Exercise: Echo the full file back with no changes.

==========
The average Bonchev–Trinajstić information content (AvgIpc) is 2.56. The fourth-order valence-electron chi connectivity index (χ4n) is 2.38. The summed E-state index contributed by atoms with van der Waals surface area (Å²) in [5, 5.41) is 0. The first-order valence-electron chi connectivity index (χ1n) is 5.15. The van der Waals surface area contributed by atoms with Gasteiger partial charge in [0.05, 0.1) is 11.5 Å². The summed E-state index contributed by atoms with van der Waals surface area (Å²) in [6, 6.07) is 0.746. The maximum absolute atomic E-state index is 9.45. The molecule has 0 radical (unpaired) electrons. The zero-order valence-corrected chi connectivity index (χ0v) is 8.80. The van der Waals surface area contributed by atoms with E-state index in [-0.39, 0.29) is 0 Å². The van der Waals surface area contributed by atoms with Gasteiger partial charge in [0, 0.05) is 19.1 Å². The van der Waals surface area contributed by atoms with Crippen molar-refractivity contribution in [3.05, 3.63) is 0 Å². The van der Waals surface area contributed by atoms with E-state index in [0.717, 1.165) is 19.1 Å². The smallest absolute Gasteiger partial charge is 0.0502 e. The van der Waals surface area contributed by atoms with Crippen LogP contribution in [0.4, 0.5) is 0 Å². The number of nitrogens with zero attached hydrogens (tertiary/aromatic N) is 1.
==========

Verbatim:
The average Bonchev–Trinajstić information content (AvgIpc) is 2.56. The fourth-order valence-electron chi connectivity index (χ4n) is 2.38. The summed E-state index contributed by atoms with van der Waals surface area (Å²) in [5, 5.41) is 0. The first-order valence-electron chi connectivity index (χ1n) is 5.15. The van der Waals surface area contributed by atoms with Gasteiger partial charge in [0.05, 0.1) is 11.5 Å². The summed E-state index contributed by atoms with van der Waals surface area (Å²) in [6, 6.07) is 0.746. The maximum absolute atomic E-state index is 9.45. The molecule has 0 radical (unpaired) electrons. The zero-order valence-corrected chi connectivity index (χ0v) is 8.80. The van der Waals surface area contributed by atoms with E-state index in [-0.39, 0.29) is 0 Å². The van der Waals surface area contributed by atoms with Gasteiger partial charge in [0, 0.05) is 19.1 Å². The van der Waals surface area contributed by atoms with Crippen molar-refractivity contribution in [3.05, 3.63) is 0 Å². The van der Waals surface area contributed by atoms with E-state index in [0.717, 1.165) is 19.1 Å². The smallest absolute Gasteiger partial charge is 0.0502 e. The van der Waals surface area contributed by atoms with Crippen LogP contribution in [0.4, 0.5) is 0 Å². The number of nitrogens with zero attached hydrogens (tertiary/aromatic N) is 1.